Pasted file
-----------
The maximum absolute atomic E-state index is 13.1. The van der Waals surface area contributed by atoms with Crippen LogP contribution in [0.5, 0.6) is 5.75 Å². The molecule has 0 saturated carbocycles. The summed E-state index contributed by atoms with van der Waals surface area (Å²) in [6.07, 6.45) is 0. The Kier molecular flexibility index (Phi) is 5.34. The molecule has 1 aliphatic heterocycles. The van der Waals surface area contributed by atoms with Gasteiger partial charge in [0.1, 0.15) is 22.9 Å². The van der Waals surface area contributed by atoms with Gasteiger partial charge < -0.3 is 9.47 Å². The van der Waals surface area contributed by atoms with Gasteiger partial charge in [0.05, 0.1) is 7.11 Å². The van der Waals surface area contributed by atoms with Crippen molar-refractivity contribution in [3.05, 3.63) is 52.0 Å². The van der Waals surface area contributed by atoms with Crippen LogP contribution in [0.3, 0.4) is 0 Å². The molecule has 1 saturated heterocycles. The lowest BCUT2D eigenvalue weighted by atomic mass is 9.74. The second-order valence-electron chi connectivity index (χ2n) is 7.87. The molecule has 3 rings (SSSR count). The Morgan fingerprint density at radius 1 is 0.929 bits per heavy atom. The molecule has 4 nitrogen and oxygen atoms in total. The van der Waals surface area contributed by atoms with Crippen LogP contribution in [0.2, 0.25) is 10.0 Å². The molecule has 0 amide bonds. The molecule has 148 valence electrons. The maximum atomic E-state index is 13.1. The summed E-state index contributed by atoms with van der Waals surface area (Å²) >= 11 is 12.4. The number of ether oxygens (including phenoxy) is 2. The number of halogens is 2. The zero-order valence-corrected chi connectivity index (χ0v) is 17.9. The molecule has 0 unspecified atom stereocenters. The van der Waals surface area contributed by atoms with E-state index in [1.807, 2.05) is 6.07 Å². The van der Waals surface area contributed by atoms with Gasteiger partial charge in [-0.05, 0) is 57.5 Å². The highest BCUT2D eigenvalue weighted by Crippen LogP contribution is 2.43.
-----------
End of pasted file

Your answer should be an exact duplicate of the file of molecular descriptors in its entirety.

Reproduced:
The maximum absolute atomic E-state index is 13.1. The van der Waals surface area contributed by atoms with Crippen LogP contribution in [0.5, 0.6) is 5.75 Å². The molecule has 0 saturated carbocycles. The summed E-state index contributed by atoms with van der Waals surface area (Å²) in [6.07, 6.45) is 0. The Kier molecular flexibility index (Phi) is 5.34. The molecule has 1 aliphatic heterocycles. The van der Waals surface area contributed by atoms with Gasteiger partial charge in [0.1, 0.15) is 22.9 Å². The van der Waals surface area contributed by atoms with Gasteiger partial charge < -0.3 is 9.47 Å². The van der Waals surface area contributed by atoms with Gasteiger partial charge in [0.05, 0.1) is 7.11 Å². The van der Waals surface area contributed by atoms with Crippen molar-refractivity contribution in [3.05, 3.63) is 52.0 Å². The van der Waals surface area contributed by atoms with Crippen LogP contribution in [0.3, 0.4) is 0 Å². The molecule has 1 saturated heterocycles. The lowest BCUT2D eigenvalue weighted by atomic mass is 9.74. The second-order valence-electron chi connectivity index (χ2n) is 7.87. The molecule has 3 rings (SSSR count). The Morgan fingerprint density at radius 1 is 0.929 bits per heavy atom. The molecule has 4 nitrogen and oxygen atoms in total. The van der Waals surface area contributed by atoms with Crippen LogP contribution in [0.2, 0.25) is 10.0 Å². The molecule has 0 amide bonds. The molecule has 148 valence electrons. The maximum atomic E-state index is 13.1. The summed E-state index contributed by atoms with van der Waals surface area (Å²) >= 11 is 12.4. The number of ether oxygens (including phenoxy) is 2. The number of halogens is 2. The zero-order valence-corrected chi connectivity index (χ0v) is 17.9. The molecule has 0 unspecified atom stereocenters. The van der Waals surface area contributed by atoms with E-state index in [1.807, 2.05) is 6.07 Å². The van der Waals surface area contributed by atoms with Gasteiger partial charge in [-0.05, 0) is 57.5 Å². The highest BCUT2D eigenvalue weighted by Crippen LogP contribution is 2.43.